The kitchen of a house in L.A. has open storage and cabinets and an island made of plywood. Priced out of the modern market and stuck with a fixer-upper that seemed unfixable, a young L.A. lawyer took matters into his own hands—and found a new career in the process.
A pair of crafty designers on a serious budget show that though their apartment in Helsinki may be short on square footage, it’s long on charm. The family's activity centers around the open-plan dining room, which does triple-duty as a living room and kitchen. Photo by Petra Bindel.
A 1912 Wisconsin schoolhouse received a modernized kitchen with space for noshing as well as new cabinetry and appliances.
At a family's apartment in San Francisco, designer Jeff Sand’s Universal Chairs combine his love for classic French café chairs with an appreciation for “the beautiful metal casings on an old Moto Guzzi.” Sand Studios also designed the dining table and pendant lamp. Photo by Cesar Rubio.
On a shady street just off the main drag of Melbourne, Australia’s hippest inner suburb, a pair of creative types and their two kids have made a bright, cheery home by renovating an 1860s stable, oddly named “Villa Boston.” The large, naturally lit kitchen is the heart of the house. Messmate-clad cupboards and huge expanses of glass dominate the space where the family gathers for casual meals. Photo by Stephen Oxenbury.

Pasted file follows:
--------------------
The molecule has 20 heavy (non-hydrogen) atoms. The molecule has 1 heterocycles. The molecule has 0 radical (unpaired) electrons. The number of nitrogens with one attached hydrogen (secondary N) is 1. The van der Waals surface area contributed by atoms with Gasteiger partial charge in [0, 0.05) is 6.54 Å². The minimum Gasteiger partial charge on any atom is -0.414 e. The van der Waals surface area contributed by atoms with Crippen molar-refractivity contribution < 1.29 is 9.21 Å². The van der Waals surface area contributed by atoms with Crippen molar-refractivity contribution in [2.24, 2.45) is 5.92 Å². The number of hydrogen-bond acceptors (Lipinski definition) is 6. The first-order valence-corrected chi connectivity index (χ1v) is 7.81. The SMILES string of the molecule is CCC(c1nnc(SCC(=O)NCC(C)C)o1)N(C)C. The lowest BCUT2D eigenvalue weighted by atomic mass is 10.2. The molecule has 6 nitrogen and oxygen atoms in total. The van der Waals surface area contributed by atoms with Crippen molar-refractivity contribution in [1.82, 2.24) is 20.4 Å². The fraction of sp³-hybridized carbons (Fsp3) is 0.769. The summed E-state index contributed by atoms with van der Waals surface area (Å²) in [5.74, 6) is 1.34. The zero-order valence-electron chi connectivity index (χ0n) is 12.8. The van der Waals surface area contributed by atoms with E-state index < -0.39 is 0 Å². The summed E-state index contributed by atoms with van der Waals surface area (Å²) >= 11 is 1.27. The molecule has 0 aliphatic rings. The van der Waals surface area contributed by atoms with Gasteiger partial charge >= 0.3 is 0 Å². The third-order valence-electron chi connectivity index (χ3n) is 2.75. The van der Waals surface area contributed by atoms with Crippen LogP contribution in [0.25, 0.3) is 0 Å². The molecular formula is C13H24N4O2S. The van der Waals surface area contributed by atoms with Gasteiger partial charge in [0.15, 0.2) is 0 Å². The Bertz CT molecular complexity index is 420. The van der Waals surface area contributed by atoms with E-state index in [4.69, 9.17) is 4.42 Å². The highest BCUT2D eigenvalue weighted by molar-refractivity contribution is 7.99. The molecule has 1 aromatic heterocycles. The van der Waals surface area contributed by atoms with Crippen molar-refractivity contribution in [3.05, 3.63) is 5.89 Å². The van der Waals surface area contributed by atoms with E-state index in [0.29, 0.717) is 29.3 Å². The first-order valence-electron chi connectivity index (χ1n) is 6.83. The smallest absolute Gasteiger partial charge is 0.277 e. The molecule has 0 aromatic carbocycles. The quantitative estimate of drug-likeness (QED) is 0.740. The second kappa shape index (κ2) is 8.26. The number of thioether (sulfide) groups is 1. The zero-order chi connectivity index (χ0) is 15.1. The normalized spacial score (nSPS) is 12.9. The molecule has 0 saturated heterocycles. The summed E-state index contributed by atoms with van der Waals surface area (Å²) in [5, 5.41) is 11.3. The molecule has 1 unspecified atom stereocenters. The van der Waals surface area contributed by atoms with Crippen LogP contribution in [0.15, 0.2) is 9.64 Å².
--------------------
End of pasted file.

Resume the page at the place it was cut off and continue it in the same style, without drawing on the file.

Jean-Christophe Aumas’ multihued Paris apartment houses both the highly sought artistic director and the stunning assemblage of furniture he’s brought back from his travels. Aumas designed the kitchen island, which is covered in marble tiles from Carrelages du Marais and strung the matrix of lights up above it. The barstools by Charlotte Perriand were discovered in a vintage store in Antwerp, Belgium. The green wall is covered in paint from Emery & Cie. Photo by Christian Schaulin.
When these full-time foodies renovated their Chicago condo, getting the kitchen right meant finding the right kitchen island. At breakfast, Arthur multitasks while seated at the dining table. Photo by Matthew Williams.
The top of Tokyo architect Akihisa Hirata’s mind-bending, shape-shifting solution to small-space living, which encompasses 921 square feet and 44 levels, is dedicated to a dining area and a kitchen outfitted with steel-topped cabinets.